Steven also noted the slow return to normality in the hotel business and the chance for families to organize get togethers after the funeral. “Yes, that has definitely made our job easier. Especially as we had to stop using our own function suite. We’ve been using that space to provide a safe place for people to view their loved ones.”

So a little chat about pandemic stuff. But we mainly talked about all the many projects that Steven is involved with locally. He’s from a Cupar family and a family that’s always been involved in the community. His granny was very much the “go to” person in her neighbourhood and it seems that Steven has inherited that mantle.

We talked about his involvement with local sports clubs, his concern for a generation of young people but especially young men who seem lost, about his work with local charities. And especially about how a late night comment on Facebook turned into an idea for a party and festival to celebrate at least some kind of normal life at last….. and how that idea is now close to being realized as C-InThePark on 18th September. Steven is a man who turns ideas into action.

What has this got to do with the funeral world? Well, I think that being such a well known figure in the town and someone who is so involved with the community in so many ways, means people can feel comfortable about talking to him about death and funerals. About their own plans or what they want for a loved one. Subjects we all find difficult to speak about.

And people can feel confident that Steven will always try to make things work out the way families want, no matter how difficult the circumstances.

Thanks Steven, as always, for a great chat. And best wishes for C-InThePark and for your funeral work.

Steven Stewart Funeral Directors Ltd
01334 655 323

Michael Hannah, 2 September 2021

The Sacred Screen

This weekend I attended an online teaching with the Zen Buddhist Upaya Institute. It was led by Joan Halifax and Frank Ostaseski. Joan is Abbot of the Upaya Monastery and Frank is co-founder of the Zen Hospice in San Francisco (now the Zen Caregiving Project).

I first became aware of Joan Halifax’s work quite recently when my good friend and celebrant colleague, Emma Curtis, recommended her book Standing at the Edge. The book explores how some of the qualities we normally consider to be entirely virtuous and good – altruism, empathy, integrity, respect, engagement – can also become the cause of personal suffering. A classic example might be an end of life care nurse who empathizes too closely with the pain and suffering that their patients are experiencing and so “takes on” that pain themselves. It’s not that empathy is wrong – a nurse would not be able to do their job effectively without it. But these qualities, what Halifax calls Edge States, can sometimes get out of kilter.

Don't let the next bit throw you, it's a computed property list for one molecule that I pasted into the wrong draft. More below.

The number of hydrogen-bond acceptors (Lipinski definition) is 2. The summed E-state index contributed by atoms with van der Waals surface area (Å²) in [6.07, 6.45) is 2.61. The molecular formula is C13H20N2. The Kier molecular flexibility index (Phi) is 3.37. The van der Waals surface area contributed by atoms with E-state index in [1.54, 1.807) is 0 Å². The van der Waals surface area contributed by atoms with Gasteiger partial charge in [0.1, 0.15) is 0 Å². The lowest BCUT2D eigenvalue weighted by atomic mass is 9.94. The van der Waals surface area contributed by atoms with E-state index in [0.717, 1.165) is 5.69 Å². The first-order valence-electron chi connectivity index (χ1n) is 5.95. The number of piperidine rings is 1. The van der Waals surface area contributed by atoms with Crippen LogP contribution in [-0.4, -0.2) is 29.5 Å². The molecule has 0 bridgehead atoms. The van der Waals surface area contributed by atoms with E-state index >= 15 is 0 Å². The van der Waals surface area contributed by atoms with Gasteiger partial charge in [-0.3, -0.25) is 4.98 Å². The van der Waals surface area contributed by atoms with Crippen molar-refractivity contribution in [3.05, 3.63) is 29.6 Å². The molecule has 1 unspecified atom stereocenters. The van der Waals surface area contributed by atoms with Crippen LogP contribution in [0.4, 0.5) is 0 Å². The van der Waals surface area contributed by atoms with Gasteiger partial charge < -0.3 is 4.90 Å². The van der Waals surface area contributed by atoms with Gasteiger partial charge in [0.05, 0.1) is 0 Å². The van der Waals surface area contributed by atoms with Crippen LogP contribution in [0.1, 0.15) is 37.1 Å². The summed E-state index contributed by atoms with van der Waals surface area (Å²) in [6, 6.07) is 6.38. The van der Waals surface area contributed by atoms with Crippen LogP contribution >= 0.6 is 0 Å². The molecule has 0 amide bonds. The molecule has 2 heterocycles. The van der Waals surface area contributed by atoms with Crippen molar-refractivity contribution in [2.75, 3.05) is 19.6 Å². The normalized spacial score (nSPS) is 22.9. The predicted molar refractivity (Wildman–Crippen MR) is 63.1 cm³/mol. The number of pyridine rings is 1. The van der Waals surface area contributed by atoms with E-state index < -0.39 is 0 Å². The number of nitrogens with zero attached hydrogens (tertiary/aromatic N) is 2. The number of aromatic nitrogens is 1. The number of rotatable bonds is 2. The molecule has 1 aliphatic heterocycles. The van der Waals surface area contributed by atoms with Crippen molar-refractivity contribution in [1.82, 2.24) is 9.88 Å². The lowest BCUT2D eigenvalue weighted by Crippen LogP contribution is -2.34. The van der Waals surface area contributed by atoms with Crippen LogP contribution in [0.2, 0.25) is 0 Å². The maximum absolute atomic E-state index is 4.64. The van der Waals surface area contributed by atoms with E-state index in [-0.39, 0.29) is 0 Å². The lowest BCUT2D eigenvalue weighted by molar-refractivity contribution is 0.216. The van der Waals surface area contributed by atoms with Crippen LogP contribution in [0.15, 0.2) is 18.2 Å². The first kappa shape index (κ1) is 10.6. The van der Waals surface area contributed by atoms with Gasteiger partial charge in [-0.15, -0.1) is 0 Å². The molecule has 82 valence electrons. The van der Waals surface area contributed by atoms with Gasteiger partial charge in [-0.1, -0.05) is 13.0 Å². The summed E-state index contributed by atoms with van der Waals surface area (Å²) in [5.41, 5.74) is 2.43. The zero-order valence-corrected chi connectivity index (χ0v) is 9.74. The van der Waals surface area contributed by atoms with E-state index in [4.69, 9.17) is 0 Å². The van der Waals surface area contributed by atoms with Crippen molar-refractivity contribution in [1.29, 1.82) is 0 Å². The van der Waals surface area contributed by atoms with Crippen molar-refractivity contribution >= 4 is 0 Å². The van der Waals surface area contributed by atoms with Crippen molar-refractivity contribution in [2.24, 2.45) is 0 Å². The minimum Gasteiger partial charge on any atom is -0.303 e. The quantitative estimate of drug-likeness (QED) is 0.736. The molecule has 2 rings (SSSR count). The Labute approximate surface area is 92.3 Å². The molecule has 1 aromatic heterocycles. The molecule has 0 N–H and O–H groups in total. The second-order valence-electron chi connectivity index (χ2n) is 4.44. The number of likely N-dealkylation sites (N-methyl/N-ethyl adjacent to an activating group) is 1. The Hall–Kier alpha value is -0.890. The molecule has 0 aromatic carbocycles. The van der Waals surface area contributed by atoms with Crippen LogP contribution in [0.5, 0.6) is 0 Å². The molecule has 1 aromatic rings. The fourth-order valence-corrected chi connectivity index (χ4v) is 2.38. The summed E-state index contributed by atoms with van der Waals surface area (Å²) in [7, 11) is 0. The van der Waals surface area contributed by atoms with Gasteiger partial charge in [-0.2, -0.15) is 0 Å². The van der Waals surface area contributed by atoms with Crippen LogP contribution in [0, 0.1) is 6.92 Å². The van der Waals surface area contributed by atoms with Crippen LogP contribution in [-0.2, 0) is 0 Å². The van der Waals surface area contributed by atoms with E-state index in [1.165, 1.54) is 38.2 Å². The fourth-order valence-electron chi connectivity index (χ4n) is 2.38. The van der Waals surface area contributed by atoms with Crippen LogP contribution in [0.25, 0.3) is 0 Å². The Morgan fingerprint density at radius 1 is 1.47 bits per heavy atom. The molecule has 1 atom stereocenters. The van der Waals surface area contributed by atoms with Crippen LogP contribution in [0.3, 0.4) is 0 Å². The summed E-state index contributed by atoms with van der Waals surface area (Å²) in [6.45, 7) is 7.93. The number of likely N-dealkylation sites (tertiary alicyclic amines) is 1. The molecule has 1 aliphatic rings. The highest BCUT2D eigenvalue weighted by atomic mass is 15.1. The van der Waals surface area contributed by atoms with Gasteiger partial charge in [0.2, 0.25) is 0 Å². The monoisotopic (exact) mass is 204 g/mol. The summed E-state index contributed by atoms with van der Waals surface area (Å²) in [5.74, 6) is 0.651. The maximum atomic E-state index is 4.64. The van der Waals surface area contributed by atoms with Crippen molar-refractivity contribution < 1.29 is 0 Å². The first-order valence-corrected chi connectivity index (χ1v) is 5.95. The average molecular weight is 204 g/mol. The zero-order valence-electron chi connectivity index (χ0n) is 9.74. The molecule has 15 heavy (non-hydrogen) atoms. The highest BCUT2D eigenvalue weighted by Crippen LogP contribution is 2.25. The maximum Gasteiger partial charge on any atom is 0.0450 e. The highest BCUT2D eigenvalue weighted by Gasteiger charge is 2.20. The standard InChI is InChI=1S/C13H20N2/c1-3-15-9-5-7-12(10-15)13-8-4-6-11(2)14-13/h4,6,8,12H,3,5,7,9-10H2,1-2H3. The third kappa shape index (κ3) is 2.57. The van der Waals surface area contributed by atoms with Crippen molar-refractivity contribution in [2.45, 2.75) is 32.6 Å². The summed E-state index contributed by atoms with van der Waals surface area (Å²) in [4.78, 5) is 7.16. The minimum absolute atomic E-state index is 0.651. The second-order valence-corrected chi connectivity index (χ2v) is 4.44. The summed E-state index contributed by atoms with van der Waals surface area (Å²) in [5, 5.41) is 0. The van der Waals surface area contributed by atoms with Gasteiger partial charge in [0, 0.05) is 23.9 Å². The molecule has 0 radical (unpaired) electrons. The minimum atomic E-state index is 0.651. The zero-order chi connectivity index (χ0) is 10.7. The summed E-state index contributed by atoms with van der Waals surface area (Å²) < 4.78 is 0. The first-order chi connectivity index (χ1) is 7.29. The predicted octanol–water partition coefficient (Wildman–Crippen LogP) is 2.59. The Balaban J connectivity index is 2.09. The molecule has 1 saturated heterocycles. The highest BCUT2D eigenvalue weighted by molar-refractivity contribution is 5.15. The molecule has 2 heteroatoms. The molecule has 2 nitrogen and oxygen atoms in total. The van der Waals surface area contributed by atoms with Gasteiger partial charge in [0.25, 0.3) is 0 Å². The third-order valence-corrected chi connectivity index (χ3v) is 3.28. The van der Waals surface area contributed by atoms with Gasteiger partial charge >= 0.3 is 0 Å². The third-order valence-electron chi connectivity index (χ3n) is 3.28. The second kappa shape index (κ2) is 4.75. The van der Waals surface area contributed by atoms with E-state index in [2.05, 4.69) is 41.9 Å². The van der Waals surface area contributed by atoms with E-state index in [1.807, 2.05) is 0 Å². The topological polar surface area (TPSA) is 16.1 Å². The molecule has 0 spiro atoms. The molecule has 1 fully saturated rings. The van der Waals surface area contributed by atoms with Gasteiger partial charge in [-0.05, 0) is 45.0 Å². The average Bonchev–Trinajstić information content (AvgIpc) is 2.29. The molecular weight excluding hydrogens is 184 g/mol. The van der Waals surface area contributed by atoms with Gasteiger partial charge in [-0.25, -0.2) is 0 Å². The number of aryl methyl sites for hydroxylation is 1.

I found it a fascinating and extremely useful read, especially the discussions on altruism. So I was very interested to see a weekend teaching on the themes of Love and Death: Opening the Great Gifts and I signed up.

The Upaya Institute is based in Santa Fe, New Mexico so this was strictly an online experience and quite demanding for me because of the time differences. But immensely rewarding. Both teachers are wonderful speakers and they gently explored many of the difficult and painful issues around death, suffering, grief and love. They are not simply intelligent, articulate, and inspiring people – they also speak with a deep wisdom that comes no doubt from their long experience of practical work in the areas of end of life and palliative care. And they brought poetry and their own Buddhist perspectives to the sessions.

A couple of things stood out for me. One was that, contrary to a common idea of Buddhism as a rather remote and dispassionate practice (an idea that I often held myself), these people are fiercely aware of and passionate about tackling social injustice and the great challenges of our age – most especially the climate crisis.

And secondly I was so impressed at how they succeeded in making the zoom room such an intimate, respectful and at times reverential space – a “sacred screen”. There were more than 400 people in that room and yet it really did feel like a small gathering. Usually in zoom trainings there are times when I zone out or actually switch off, but this weekend the sessions held my attention from start to finish. Lessons here for my own online ceremonies and practice.

I hope to attend similar programs in the future – and in the meantime, sending gratitude to Joan Halifax and Frank Ostaseski, to the Upaya Institute, and to Emma for the recommendation.

Michael Hannah, Dundee, August 2021

Blogging for Pride

rainbow flag LGBTQ

On Friday I was delighted to see that an article I wrote for the University of Glasgow’s End of Life Studies Group blog was published.

I was especially pleased that the article came out in June – now widely regarded as LGBT Pride month. Because my topic was the fear that many LGBT people have of having to enter long term care as they age – and the possibility of having to “return to the closet” as a result of discrimination.

As I grow older myself, it’s an issue that is becoming increasingly important on a personal level and something I hope to continue to study as part of my masters work at Glasgow.

Meanwhile a Happy Pride to everyone – let’s hope that the progress made towards greater equality in recent years in countries like Scotland continues but also that LGBT people across the world can benefit from greater understanding and acceptance.

Michael Hannah, June 2021